British rivers at risk of becoming 'dead zones' due to chicken pollution, analysis shows

A charity says rivers in at least seven counties - where chicken production is highest - are at risk of becoming dead - devoid of fish and wildlife. ITV News West of England Reporter Sangita Lal reports

Rivers in at least seven counties across the UK are at risk of becoming dead zones depleted of wildlife if the government does not ban new factory chicken farms, according to a new Soil Association (SA) report shared with ITV News.

The charity issued the warning in the wake of its analysis, which showed the chicken meat sector in England and Wales has been rising by one million birds per month for the last decade.

Ten rivers across the UK have been identified by the SA as currently being at risk, if the number of intensive poultry units continues to rise.

As a result, the British government is being urged to introduce a UK-wide ban on new intensive poultry units and give support to farmers to enable them to leave a "damaging" and "impossible to regulate" industry.

What rivers are at risk?

The SA report says the following rivers are at risk from the boom of intensive poultry units:

  • River Thet, Norfolk

  • River Wissey, Norfolk

  • River Severn, Shropshire and Gloucestershire

  • River Tern, Shropshire

  • River Roden, Shropshire

  • River Swale, Yorkshire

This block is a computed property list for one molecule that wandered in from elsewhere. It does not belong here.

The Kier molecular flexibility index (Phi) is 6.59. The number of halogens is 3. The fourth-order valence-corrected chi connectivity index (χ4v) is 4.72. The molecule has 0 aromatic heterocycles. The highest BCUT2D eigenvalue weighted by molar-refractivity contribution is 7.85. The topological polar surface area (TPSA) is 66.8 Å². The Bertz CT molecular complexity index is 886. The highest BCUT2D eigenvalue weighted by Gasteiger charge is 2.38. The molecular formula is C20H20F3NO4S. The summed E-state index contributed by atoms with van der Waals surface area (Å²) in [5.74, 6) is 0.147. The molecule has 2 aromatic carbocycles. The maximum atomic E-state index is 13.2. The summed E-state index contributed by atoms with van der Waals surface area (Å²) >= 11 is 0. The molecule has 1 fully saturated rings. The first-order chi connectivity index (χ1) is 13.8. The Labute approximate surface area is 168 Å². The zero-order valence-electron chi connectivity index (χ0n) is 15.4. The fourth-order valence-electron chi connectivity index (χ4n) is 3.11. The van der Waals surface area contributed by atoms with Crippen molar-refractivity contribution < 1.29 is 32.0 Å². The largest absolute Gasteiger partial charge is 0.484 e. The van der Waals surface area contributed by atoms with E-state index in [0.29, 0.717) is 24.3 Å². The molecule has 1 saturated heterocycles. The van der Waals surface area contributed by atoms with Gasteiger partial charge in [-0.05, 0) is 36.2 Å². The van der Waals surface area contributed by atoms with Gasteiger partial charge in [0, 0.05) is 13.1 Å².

• River Witham, Lincolnshire

  • River Frome, Herefordshire

  • River Arrow, Herefordshire

  • River Vyrnwy, Powys

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So-called dead zones are created in rivers when chicken manure is washed into waterways, raising the level of phosphate.

If this level becomes too high, then it creates algal blooms, which suffocate plant life and starve wildlife that depend on it.

High phosphate levels have been blamed as the leading cause of dead zones in the River Wye, where manure runoff from a quarter of the UK's chickens feeds into.

Tom Tibbets used to swim in the river 20 years ago and now says it's becoming too polluted.

"That amount of phosphorous there in the water today won't necessarily be killing something right now, but it's this accumulation of nutrient in the river that will create blooms," he told ITV News.

"And that will deoxygenate the river overnight and that will kill things."

Soil Association Campaign Advisor Cathy Cliff authored a report - titled Stop Killing Our Rivers - which looked at the escalating number of permits for factory chicken farms in the UK.

Her study found these permits are concentrated in river catchments across England and Wales.

The research was also published alongside a new opinion poll, which showed 80% of people in Britain underestimate the proportion of chickens that are factory farmed.

Only one in five people realise nearly all - more than 90% - of meat chickens are factory farmed and only 15% of people are aware farming is the biggest polluter of UK rivers.

Despite this lack of awareness, 75% would be willing to eat less chicken if it meant cleaner UK rivers and less environmental destruction overseas.

Ms Cliff told ITV News: "We're worried that we're going to see what's happened to the River Wye happen to other rivers around the UK.

"And what we need is much more government support for nature friendly farming and that's why the Soil Association is calling for that and also for a moratorium ban on new intensive chicken farms."

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